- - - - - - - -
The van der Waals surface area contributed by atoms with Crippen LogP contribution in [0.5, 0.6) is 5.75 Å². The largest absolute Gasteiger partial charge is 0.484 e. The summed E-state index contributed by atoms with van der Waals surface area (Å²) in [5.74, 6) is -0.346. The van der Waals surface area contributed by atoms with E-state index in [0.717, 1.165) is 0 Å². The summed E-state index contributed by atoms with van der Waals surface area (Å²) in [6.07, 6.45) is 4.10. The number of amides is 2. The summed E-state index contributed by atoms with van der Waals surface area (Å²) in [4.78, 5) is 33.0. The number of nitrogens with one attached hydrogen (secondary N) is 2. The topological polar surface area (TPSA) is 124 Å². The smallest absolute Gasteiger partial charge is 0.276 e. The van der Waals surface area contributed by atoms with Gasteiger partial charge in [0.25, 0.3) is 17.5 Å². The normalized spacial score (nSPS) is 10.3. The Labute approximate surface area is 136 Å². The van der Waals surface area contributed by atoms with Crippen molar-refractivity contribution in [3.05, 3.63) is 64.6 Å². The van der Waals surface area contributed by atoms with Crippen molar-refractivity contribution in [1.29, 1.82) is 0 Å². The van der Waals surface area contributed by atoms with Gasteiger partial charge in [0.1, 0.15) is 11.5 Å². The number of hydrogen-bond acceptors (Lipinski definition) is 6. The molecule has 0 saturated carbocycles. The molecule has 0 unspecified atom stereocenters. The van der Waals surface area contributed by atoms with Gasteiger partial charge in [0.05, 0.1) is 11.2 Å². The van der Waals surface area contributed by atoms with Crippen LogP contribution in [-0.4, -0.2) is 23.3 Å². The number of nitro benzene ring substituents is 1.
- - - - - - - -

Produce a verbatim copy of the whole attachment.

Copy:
The van der Waals surface area contributed by atoms with Crippen LogP contribution in [0.5, 0.6) is 5.75 Å². The largest absolute Gasteiger partial charge is 0.484 e. The summed E-state index contributed by atoms with van der Waals surface area (Å²) in [5.74, 6) is -0.346. The van der Waals surface area contributed by atoms with E-state index in [0.717, 1.165) is 0 Å². The summed E-state index contributed by atoms with van der Waals surface area (Å²) in [6.07, 6.45) is 4.10. The number of amides is 2. The summed E-state index contributed by atoms with van der Waals surface area (Å²) in [4.78, 5) is 33.0. The number of nitrogens with one attached hydrogen (secondary N) is 2. The topological polar surface area (TPSA) is 124 Å². The smallest absolute Gasteiger partial charge is 0.276 e. The van der Waals surface area contributed by atoms with Gasteiger partial charge in [0.25, 0.3) is 17.5 Å². The normalized spacial score (nSPS) is 10.3. The Labute approximate surface area is 136 Å². The van der Waals surface area contributed by atoms with Crippen molar-refractivity contribution in [3.05, 3.63) is 64.6 Å². The van der Waals surface area contributed by atoms with Crippen molar-refractivity contribution in [1.29, 1.82) is 0 Å². The van der Waals surface area contributed by atoms with Gasteiger partial charge in [0.1, 0.15) is 11.5 Å². The number of hydrogen-bond acceptors (Lipinski definition) is 6. The molecule has 0 saturated carbocycles. The molecule has 0 unspecified atom stereocenters. The van der Waals surface area contributed by atoms with Gasteiger partial charge in [0.05, 0.1) is 11.2 Å². The van der Waals surface area contributed by atoms with Crippen LogP contribution in [-0.4, -0.2) is 23.3 Å². The number of nitro benzene ring substituents is 1.